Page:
The London Society Chair Peter Murray introduces the headline theme for our 2021 Journal: Change
As London is hit by the triple whammy of Covid-19, Brexit and the levelling up of the UK economy, we are inevitably going to see major structural change in the capital. In the face of potential reductions in commuting levels, population, investment and visitors it seems appropriate that the Society should choose ‘Change’ as its theme for the year’s programme.
Early on in the pandemic, I had a conversation with Alex Williams, director of City Planning at TfL, and he talked about the five scenarios that the transport authority was studying to see how they should respond. The first scenario was a quick bounce back to normality, something which after the recent spike in deaths and the threat of future variants of the coronavirus seems increasingly unlikely.
Second, he described a scenario where London has to fend for itself, there is a lack of investment in the capital and we see a situation similar to that of the post-war period when population declined and the economy struggled with the loss of employment in manufacturing and the docks. Third, was the idea that with the increase in home working we would see a rise in what he called “low- carbon localism” where we would all live and work more locally - a policy enunciated in a recent Society webinar by Carlos Moreno, the planner behind the idea ‘the Fifteen Minute City’ where all essential amenities are within a quarter of an hour’s walk from one’s home. Then came the concept of what Williams called the ‘remote revolution’ where significant numbers of people move to lower density areas beyond the M25, happy to commute further to find somewhere with space and clean air but do so less often. Finally came the idea that economic growth might even accelerate which he described as ‘agglomeration plus’.
Williams stressed the difficulties of forecasting in such a fast-changing environment and as we move to a time where the majority of the population will be vaccinated against future infections the debate about where and how we will work in the future still goes on. There is uncertainty about the reduction in population as a result of Brexit and Covid-19 - although we are seeing reductions in rental levels which are reportedly encouraging younger people back to the centre.
The impact on the areas most hard-hit is deep and likely to be long lasting. The City of London and Westminster have been ghost towns for over a year, retailers are evacuating the Central Activity Zone in droves, the damage done to the cultural sector is heartbreaking and the chances of a return to pre-pandemic levels of visitors seems a way off, given the slow progress of vaccination across the world and the fear of new variants.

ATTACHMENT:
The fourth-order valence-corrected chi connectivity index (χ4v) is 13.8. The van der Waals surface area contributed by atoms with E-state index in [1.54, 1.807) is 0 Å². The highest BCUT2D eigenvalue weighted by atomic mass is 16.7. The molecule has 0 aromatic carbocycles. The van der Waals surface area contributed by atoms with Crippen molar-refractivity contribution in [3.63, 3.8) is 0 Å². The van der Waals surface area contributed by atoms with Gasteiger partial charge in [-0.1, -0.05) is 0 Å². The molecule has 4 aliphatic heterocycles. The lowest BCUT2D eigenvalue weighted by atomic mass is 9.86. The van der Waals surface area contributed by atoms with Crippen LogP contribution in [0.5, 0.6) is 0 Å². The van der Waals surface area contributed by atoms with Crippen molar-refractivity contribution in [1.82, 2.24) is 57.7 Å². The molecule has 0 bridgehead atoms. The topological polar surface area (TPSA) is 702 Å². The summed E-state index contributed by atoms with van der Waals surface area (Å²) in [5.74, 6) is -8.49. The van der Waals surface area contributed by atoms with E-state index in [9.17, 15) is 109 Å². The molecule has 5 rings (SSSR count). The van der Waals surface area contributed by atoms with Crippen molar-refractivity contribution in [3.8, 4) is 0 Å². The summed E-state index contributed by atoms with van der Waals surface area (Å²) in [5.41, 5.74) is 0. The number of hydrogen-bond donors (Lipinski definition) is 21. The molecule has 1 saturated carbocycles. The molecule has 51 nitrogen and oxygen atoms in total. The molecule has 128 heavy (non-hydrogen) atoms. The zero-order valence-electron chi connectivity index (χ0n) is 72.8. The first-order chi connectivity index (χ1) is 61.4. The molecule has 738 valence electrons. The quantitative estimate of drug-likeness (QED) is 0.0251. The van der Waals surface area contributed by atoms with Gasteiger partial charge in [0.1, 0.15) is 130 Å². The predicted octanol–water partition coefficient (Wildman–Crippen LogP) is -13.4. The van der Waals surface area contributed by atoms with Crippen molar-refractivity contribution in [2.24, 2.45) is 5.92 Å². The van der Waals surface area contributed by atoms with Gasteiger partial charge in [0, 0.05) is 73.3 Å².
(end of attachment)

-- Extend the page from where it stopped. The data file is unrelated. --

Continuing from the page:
While one can be pretty sure there will be an increase in home working in the future - an acceleration of changes that were happening before Covid-19 struck - if London is to retain its preeminent role as a global business centre, which is surely a prerequisite of the Prime Minister’s idea of Global Britain, then the centre must stay strong. It is encouraging to see the vigour with which the Corporation of London and Westminster Council are now responding to the challenge.
The London Society has always understood the continuum of the capital’s development and how the past informs the future. We have celebrated London’s resilience and its ability to adapt to changing circumstance.
We can take heart that the fundamental strengths of London as an international hub of commerce remain - the ease of business, our legal structure, our language and diversity of languages, the level of trust and our time zone. Only last December the Institute for Urban Strategies found that London remained one of the world’s most magnetic cities based on its ability to attract people, capital and global businesses.
As we are exhorted to build back better we should not forget that London is one of the greenest big cities in the world. 47 per cent is green and we enjoy over 3000 parks, spaces which will be of even greater significance in the post-pandemic world. The London Array is the largest wind farm in the world, the Ultra Low Emission Zone has hugely reduced pollution in the centre of the city and is due to be extended. The number of cycleways has doubled during 2020 and we are committed to being Zero Carbon by 2050. Oxford Street is being transformed into greener and more welcoming public spaces.
Although behind schedule, the Elizabeth Line will be a welcome boost to the London economy and movement, as will HS2 and the development of Old Oak Common. Areas of regeneration will surely continue such as the Olympic Legacy at Stratford, Greenwich Peninsula, Thamesmead, Meridian Water and White City. East London will be boosted by the move of the City Markets to Dagenham, by the development of new lm studios and the new Freeport. Underlying these physical changes is a real commitment to ensuring that as we do so we create a fairer, more diverse and equitable city, resilient, sustainable and inclusive.
We concur with the sentiment of Sir Christopher Wren which he carved on the south transept of St Paul’s after the twin catastrophes of the Great Plague and the Great Fire, “Resurgam” - “I shall rise again”.